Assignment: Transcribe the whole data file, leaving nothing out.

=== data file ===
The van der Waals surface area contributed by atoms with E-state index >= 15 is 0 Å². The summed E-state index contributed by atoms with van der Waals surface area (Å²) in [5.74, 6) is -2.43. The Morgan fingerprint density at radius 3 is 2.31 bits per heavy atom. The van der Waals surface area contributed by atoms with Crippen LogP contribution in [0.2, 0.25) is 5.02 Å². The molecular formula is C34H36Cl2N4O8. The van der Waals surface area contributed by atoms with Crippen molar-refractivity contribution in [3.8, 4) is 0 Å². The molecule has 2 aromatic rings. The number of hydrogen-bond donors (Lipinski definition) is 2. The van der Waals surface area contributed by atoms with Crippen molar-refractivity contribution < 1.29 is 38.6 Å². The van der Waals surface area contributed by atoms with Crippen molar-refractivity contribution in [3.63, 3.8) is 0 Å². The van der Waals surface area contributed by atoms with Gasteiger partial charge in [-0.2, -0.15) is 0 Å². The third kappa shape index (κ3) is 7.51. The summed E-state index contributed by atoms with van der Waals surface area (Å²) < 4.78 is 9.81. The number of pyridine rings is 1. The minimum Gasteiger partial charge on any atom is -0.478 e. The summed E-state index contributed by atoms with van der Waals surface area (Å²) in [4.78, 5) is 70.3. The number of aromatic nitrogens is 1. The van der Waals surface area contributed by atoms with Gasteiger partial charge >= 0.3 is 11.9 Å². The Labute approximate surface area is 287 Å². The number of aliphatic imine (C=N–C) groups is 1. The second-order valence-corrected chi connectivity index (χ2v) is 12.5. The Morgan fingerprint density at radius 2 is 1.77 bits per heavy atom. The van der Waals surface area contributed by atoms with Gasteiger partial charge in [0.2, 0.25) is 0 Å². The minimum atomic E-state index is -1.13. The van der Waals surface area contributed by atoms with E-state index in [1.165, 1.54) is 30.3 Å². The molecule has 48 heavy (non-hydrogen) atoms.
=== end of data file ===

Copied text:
The van der Waals surface area contributed by atoms with E-state index >= 15 is 0 Å². The summed E-state index contributed by atoms with van der Waals surface area (Å²) in [5.74, 6) is -2.43. The Morgan fingerprint density at radius 3 is 2.31 bits per heavy atom. The van der Waals surface area contributed by atoms with Crippen LogP contribution in [0.2, 0.25) is 5.02 Å². The molecular formula is C34H36Cl2N4O8. The van der Waals surface area contributed by atoms with Crippen molar-refractivity contribution in [3.8, 4) is 0 Å². The molecule has 2 aromatic rings. The number of hydrogen-bond donors (Lipinski definition) is 2. The van der Waals surface area contributed by atoms with Crippen molar-refractivity contribution < 1.29 is 38.6 Å². The van der Waals surface area contributed by atoms with Crippen molar-refractivity contribution in [3.63, 3.8) is 0 Å². The van der Waals surface area contributed by atoms with Gasteiger partial charge in [-0.2, -0.15) is 0 Å². The third kappa shape index (κ3) is 7.51. The summed E-state index contributed by atoms with van der Waals surface area (Å²) < 4.78 is 9.81. The number of pyridine rings is 1. The minimum Gasteiger partial charge on any atom is -0.478 e. The summed E-state index contributed by atoms with van der Waals surface area (Å²) in [4.78, 5) is 70.3. The number of aromatic nitrogens is 1. The van der Waals surface area contributed by atoms with Gasteiger partial charge >= 0.3 is 11.9 Å². The Labute approximate surface area is 287 Å². The number of aliphatic imine (C=N–C) groups is 1. The second-order valence-corrected chi connectivity index (χ2v) is 12.5. The Morgan fingerprint density at radius 2 is 1.77 bits per heavy atom. The van der Waals surface area contributed by atoms with Gasteiger partial charge in [0.2, 0.25) is 0 Å². The minimum atomic E-state index is -1.13. The van der Waals surface area contributed by atoms with E-state index in [1.165, 1.54) is 30.3 Å². The molecule has 48 heavy (non-hydrogen) atoms.